||The Mammals of Texas -
Rodentia : Family Sciuridae : Spermophilus
Description. A large, moderately
bushy-tailed ground squirrel; upperparts mottled grayish
brown, the hind back and rump more brownish (head or head
and upper back blackish in some parts of the state); tail
mixed buff and brown, edged with white; underparts buffy
white or pinkish buff. External measurements average:
total length, 468 mm; tail, 210 mm; hind foot, 57 mm.
Weight of adults, 600-800 g.
Distribution in Texas. Known from the
Trans-Pecos and central regions of the state.
Habits. Rock squirrels are
nearly always found in rocky areas cliffs, canyon
walls, talus slopes, boulder piles, fills along highways,
and so forth where they seek refuge and have their
dens. In the Pecos River Canyon in western Texas, where
the walls are a series of alternating, nearly vertical
precipices and narrow horizontal shelves, these squirrels
are very much at home. They scale the steep, smooth walls
with speed and assurance and never hesitate at what
appear at a distance to be perfectly smooth surfaces.
Closer inspection usually reveals that cracks and
fissures in the rocks offer them adequate footing.
Although typical ground squirrels in
most respects, they can climb trees nearly as well as
tree squirrels. In the Guadalupe Mountains of western
Texas, they have been observed 5 or 6 m up in the
flowering stalks of agaves feeding on the flowers and
buds. They also climb to the tops of junipers to forage
on the berries and in mesquites to feed on the buds or
beans. Occasionally, they den in tree hollows 5 or 6 m
from the ground. The usual den, however, is a burrow dug
under a rock; others are in crevices in rock masonry
along railroads and highways, cavities in piles of
boulders, or small caves and crevices in rocky outcrops.
They are diurnal and most active in early morning and
late afternoon, but they are rather shy and difficult to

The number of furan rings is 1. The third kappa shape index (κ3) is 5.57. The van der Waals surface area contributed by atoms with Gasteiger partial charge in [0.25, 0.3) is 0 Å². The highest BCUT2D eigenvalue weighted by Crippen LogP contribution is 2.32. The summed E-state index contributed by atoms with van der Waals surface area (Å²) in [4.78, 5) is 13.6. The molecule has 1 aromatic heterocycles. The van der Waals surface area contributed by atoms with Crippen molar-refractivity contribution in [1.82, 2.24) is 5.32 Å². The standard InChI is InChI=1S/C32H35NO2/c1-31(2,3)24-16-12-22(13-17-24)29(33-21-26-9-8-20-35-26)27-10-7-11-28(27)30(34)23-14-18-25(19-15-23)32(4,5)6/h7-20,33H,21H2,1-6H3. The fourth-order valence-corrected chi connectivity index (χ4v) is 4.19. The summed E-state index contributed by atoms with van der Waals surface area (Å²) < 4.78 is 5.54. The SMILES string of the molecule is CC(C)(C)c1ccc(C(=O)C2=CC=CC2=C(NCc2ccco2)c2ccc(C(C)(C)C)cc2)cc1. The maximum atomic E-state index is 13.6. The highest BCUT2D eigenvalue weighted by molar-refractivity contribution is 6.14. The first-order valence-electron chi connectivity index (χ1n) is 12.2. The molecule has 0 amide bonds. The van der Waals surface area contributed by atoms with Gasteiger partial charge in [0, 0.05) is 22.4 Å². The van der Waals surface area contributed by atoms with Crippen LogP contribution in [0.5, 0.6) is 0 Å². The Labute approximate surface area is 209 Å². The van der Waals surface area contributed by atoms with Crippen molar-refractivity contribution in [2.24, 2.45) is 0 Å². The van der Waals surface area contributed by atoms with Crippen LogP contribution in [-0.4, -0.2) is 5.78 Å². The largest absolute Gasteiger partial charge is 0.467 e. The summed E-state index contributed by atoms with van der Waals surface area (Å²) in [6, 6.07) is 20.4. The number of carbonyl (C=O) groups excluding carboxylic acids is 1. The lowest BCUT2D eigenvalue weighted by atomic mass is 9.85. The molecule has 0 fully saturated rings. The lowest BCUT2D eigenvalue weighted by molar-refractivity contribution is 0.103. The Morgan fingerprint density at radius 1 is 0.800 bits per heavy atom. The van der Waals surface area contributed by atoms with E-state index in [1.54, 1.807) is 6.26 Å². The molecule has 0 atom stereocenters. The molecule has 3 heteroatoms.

observe at close range. Their call is usually a repeated
sharp, clear whistle.
They feed on a variety of plant
materials depending on availability. Known items include
acorns, pine nuts, walnuts, seeds of mesquite, cactus,
saltbush, agave, wild gourd, cherries, sumac, spurge,
serviceberry, berries of currant and juniper, and all
sorts of cultivated fruits and vegetables. Insects also
contribute importantly to their diet, especially
grasshoppers, crickets, and caterpillars. They are fond
of flesh and are known to catch and eat small wild
turkeys and other birds.
They store quantities of food for
winter use which, coupled with the fact that they are
seen occasionally in winter on mild days, suggests that
they either do not hibernate or that hibernation is
incomplete and only for short periods. At lower
elevations in the Big Bend region of Texas they are
active all year.
Mating activities begin in March and
continue into July, which suggests that two litters may
be produced each year. Litter size ranges from two to
five. Gravid females have been collected in June. Young
squirrels first appear above ground at 6-8 weeks of age,
and young about quarter-grown have been captured as early
as June and as late as September 20. Little is known
about the birth and early life of the young squirrels.
Photo courtesy of Texas Parks and Wildlife.